There’s something magical about boats and water. That’s why people want to own them instead of leasing, which would be much easier. That magic was all around as we arrived at the Santa Barbara Yacht Club (SBYC) for a charity regatta the club hosted to benefit Visiting Nurse and Hospice Care of Santa Barbara (VNHC).

The day began with “The Dixie Daddies” jamming away on the sunny deck during the sponsors’ brunch. Among the many sponsors were Countrywide Financial Corporation, The Mozilo Family Foundation, Mid-State Bank & Trust and Merrill Lynch. Dr. Laura Schlessinger was not only a major sponsor, but she raced her yacht as well.

Attendees could watch on board one of the powerboats or sailboats competing or go on board one of several spectator yachts. There was a powerboat event and all day free admission to the Santa Barbara Maritime Museum. “The Henderson Brothers” band was there along with “Ras Danny” reggae band. The day ended with a barbeque, race awards and a raffle.

Staff commodore and regatta chair Dennis Friederich and his steering committee staged the entire affair, the second annual regatta for the Yacht Club, which has been around since 1872 making many community-wide contributions.

Visiting Nurse and Hospice Care benefits more than 5,000 residents every year, according to President of the board Eileen Bunning. Executive Director Pat Snyder says the organization also operates Serenity House, “a six-bed hospice residential facility.” With the money they get from galas such as the charity regatta, Visiting Nurse is planning to expand its hospice to have 18 beds.

New Faces, Same Place

It was time to welcome in the new “crop!” Every year the Lobero Theatre Associates gives a luncheon to say “hello” to its newest members. This year, the Lobero patio was the lovely venue – a fitting one since the associates are the ones who raised the money and renovated the once unsightly area. Now there’s a tile fountain and plantings surrounded by a white stucco wall. This day, co-chairs Jane Litchfield and Maribel Jarchow had the patio filled with umbrella tables covered in bright orange tablecloths and centered with vases of roses to match.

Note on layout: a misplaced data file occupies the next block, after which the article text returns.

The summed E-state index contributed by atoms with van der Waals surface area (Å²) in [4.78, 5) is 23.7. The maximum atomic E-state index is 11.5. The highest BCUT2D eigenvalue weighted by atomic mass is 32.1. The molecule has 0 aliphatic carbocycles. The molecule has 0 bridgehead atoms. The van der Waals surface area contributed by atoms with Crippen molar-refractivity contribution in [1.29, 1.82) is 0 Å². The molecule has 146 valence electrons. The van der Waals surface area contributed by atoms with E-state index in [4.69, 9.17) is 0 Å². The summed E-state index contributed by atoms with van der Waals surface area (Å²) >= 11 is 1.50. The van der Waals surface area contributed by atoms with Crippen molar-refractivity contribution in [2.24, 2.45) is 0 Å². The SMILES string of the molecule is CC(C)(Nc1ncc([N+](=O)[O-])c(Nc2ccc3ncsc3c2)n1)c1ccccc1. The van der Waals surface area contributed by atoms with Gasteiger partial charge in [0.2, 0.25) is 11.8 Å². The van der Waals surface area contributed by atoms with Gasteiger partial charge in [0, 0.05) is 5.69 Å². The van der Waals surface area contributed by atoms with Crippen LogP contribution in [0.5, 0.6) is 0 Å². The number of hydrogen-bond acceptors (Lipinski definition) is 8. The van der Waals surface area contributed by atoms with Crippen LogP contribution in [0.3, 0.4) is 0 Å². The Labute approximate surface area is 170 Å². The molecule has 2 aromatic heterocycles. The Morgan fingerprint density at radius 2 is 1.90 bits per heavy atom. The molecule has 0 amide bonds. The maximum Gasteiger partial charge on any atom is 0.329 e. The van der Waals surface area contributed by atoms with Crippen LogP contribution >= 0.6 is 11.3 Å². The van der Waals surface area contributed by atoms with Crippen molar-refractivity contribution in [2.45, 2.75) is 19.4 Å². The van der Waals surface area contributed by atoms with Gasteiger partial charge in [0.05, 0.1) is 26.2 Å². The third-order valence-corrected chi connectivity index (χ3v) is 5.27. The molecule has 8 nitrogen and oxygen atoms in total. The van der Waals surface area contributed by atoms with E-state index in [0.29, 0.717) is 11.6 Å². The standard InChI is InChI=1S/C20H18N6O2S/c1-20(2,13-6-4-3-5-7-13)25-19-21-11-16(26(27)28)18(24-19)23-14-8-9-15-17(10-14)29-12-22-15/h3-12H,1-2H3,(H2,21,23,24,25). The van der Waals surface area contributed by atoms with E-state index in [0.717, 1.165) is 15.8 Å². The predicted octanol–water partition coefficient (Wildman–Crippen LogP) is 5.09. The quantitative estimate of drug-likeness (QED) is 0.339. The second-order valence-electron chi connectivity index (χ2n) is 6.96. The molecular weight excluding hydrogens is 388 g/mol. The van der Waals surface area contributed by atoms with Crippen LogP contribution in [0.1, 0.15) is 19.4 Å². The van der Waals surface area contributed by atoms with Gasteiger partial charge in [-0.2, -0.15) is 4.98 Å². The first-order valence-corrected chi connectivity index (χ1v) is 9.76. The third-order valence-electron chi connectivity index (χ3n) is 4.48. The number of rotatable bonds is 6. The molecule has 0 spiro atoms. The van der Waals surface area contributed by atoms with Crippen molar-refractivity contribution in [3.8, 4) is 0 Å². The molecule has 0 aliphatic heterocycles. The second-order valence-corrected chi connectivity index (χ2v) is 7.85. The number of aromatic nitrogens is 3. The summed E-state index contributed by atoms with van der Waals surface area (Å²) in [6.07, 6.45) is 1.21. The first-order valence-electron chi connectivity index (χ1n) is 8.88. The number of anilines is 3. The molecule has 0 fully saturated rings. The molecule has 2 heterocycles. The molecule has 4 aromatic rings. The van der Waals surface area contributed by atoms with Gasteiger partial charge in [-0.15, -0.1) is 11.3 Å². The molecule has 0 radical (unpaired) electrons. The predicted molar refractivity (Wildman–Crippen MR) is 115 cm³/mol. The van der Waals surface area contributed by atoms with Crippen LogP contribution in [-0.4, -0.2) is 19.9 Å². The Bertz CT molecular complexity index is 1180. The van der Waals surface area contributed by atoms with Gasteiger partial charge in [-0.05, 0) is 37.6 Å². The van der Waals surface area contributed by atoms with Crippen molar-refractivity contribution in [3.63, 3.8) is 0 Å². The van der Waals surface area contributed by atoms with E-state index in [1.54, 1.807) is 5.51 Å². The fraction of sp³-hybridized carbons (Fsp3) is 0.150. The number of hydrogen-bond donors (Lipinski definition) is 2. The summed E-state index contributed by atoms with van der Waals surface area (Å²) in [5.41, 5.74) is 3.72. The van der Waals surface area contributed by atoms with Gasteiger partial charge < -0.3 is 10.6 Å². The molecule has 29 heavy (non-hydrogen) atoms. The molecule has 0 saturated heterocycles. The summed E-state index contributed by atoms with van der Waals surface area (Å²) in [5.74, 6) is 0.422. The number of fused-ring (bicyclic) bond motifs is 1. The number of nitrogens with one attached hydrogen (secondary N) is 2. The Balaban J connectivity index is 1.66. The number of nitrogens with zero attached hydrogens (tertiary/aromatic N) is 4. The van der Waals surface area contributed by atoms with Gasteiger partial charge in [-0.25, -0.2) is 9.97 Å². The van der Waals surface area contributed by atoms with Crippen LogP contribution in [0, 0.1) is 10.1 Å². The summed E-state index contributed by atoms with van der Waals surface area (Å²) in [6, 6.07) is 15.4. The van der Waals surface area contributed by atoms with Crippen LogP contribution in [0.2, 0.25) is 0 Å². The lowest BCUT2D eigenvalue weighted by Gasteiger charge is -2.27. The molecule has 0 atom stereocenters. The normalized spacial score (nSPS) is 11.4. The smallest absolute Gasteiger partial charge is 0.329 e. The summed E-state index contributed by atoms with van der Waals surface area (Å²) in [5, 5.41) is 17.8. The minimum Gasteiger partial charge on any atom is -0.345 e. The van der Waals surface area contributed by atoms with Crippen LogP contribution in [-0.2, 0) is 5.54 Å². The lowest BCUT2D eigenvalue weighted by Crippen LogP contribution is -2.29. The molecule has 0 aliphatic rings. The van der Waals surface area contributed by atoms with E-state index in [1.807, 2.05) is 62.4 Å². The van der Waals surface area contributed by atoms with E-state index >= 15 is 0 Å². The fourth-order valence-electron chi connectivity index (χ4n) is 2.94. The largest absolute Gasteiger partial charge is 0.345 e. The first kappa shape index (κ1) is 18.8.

President Lily Marx welcomed the group. Litchfield is also membership chair, a position that allowed her to roam around passing out white roses to new active members Jasmine Batis, Susan Biddlecome, Kate Gura, Candy Hedrick, Joanie Myers and Caroline Thompson. Also presented were new mini members (who contribute dues but don’t attend all the meetings): Barbara Anderson, Rikki Emory, Georgette Topakas-Hicks, Betsy Lewis, Barbara Mullaney, Laura Taron and Eileen Mielko.

President of the Lobero Board George Burtness addressed the gathering along with Executive Director David Asbell, who told us, “The upcoming season will have more shows than ever before and they are usually sold out.”

Beach Party Brunch

Many friends gathered for brunch at Judy and Brian Robertson’s Pacific Coast Highway beach house to wish Brian a happy 65th birthday. Judy and Brian own Robertson Travel and have been generous for many years in donating trips to be auctioned off at various charities in Montecito.

At the party, Brian announced some good news: he was just named for the fifth time one of the top 100 travel agents in the United States by Condé Nast. On the side, the Robertsons also do a little matchmaking. Judy introduced me to my husband, Don, back in 2000. When he cancelled a trip with their agency because I couldn’t go, Brian ordered, “No more matchmaking!”

Some birthday partygoers soaking up the sun on the deck and the waves on the beach were Marsha and Wes St. Clair, Carol and Paul Scott, Sunny and Ray Thomas, Jim and Jeney McCoy, Alma Byrnes, Victoria and Carter Hines, Marsha and Jamie Constance, Mary Dell Pritzlaff and Lee Luria and Tommie Spear (whose book, “A Star To Steer Her By,” just came out) with Mike Finnell.